Academic journal article
By Gordon, Jeremy
European Judaism , Vol. 41, No. 1
I am a congregational Rabbi; neither an academic scholar of Rabbinics, nor an academic scholar of twentieth-century theology. I was also not the first person Professor Saperstein asked to address a conference designed to appreciate and assess the enduring influence of Professor Heschel's work on Rabbinic Judaism, which is fine. I would also not have been the first person I would have asked. The first person asked to assess the 'enduring influence' of Heschel's work on Rabbinics was a proper scholar of Rabbinics and that person declined, saying they had never read Heschel's most important book on Rabbinics--Torah Min HaShamayim.
This tells us of more or less everything we need to know about the influence of this work on the academic. Heschel's writing on Rabbinic scholarship is considered surplus to the requirements of proper academia. It was always thus.
Standing in the Doorway
Heschel made a life's work out of not fitting into the conventional expectations of the academy, neither in terms of his person nor his publications. As he refused to bend to the interests of the academy, so too the academy refused to bend to accommodate him. Heschel's PhD work fell between the two stools of phenomenology and Bible. He could not rein his interests down to one field of focus, even as a doctoral student. Then there is the issue of his theological writing, the works Professor Neil Gillman calls the 'Hide and Seek series'. (2) While Heschel captured something remarkable in these works this kind of writing never garners the academic respect that accompanies the publication of a good critical edition.
At the Jewish Theological Seminary (JTS) Heschel served as Professor of Ethics and Mysticism. It is a surprising choice of chair since the vast preponderance of his published work, at the time he arrived at JTS, was in the fields of Bible and Medieval Philosophy. Indeed it is a very JTS kind of snub. The faculty at JTS stood full square behind at least the first part of Shaul Lieberman's infamous put-down of Gershon Scholem (in an introduction to a lecture given by Scholem at the Seminary). (3) When I arrived at JTS in 1999 portraits of the great scholars were hung along all the corridors: Solomon Schechter, H.L. Ginsburg and Louis Finklestein were all prominently displayed. Hescheldid have a portrait, but it was totally buffed along a corridor in the library facing the stack of modern Israeli children's literature en route to a computer room which was soon to be shut down. His portrait was hung where virtually no-one would see it. It was, I learnt from Heschel's daughter, Dr Susanna Heschel, a point of consternation. (4)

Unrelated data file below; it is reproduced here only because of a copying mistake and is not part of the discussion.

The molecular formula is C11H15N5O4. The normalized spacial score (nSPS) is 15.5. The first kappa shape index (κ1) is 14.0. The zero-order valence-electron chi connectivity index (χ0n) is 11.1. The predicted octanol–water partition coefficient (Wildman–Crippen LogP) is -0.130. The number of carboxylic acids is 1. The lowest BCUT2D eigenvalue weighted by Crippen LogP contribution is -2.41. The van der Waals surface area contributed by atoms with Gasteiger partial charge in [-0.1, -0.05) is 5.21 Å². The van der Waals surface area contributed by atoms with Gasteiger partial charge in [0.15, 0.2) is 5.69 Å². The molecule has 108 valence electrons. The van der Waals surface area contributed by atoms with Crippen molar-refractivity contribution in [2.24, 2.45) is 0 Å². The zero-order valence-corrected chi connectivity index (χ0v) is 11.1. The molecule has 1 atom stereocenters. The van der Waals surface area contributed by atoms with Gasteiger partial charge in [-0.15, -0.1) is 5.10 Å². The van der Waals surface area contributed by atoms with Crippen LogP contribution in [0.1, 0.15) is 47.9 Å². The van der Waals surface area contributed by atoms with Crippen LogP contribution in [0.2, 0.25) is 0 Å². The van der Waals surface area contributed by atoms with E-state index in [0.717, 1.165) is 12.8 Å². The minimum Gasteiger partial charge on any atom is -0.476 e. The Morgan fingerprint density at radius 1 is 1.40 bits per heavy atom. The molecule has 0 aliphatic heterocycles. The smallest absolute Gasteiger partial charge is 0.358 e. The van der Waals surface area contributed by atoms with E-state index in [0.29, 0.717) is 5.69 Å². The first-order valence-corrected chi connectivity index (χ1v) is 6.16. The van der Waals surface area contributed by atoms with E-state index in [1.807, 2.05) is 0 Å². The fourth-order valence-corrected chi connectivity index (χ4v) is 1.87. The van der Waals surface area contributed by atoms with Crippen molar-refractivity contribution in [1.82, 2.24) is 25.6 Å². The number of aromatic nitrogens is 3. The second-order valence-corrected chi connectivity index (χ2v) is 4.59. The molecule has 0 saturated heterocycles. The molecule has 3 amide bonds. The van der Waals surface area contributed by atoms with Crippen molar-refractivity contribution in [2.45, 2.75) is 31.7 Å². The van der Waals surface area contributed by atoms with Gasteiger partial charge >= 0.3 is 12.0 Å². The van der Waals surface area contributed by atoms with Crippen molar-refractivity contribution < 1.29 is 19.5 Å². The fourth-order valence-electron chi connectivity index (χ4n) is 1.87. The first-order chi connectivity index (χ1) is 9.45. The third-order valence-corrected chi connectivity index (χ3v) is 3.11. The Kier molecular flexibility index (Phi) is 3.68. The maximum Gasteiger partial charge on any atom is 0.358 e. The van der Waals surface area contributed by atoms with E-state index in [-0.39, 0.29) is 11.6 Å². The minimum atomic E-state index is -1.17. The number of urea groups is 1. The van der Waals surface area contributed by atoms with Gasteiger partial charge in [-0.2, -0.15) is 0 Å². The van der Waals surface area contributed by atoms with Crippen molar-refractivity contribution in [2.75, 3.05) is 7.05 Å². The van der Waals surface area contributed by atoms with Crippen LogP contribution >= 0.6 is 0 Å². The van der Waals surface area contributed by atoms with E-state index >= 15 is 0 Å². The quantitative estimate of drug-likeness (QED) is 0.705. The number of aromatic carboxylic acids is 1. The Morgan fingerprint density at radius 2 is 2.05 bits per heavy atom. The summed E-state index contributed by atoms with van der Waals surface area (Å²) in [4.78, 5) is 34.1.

Heschel stood in the doorway quite sure that he would never surrender what he cared about for the sake of broader academic acceptance, and the academic community left him standing there--an uneasy truce. This should not, however, be understood as suggesting that there is nothing to gain from a serious examination of Heschel's work on Rabbinics. That would be a grave error.
Heschel's major work on Rabbinics is the three volume Torah Min Hashamayim, recently made available in English by Gordon Tucker (hereafter TMH). (5) This paper will also address two of Heschel's less well-known Rabbinic works: a biography on Maimonides (6) and a monograph, 'The Quest for Certainty in Saadiah's Philosophy'. (7) There are other works--a biography of Abarvanel, a book length collection of biographical essays on Jewish leaders and a range of shorter monographs--but I will concentrate on these three.
Heschel's work on the medieval period is interesting in its own right, but it is additionally worth noting since it allows us to appreciate an insight into the significance of Heschel the scholar made by Moshe Idel. Prefacing a publication of two almost book-length articles on medieval philosophy and prophecy, Idel notes that Heschel--when one takes into account his work on the medievals--becomes one of 'very few' scholars who joined the dots of every significant period of Jewish scholarship, from the Bible to Hasidut, while also making an important contribution of his own. …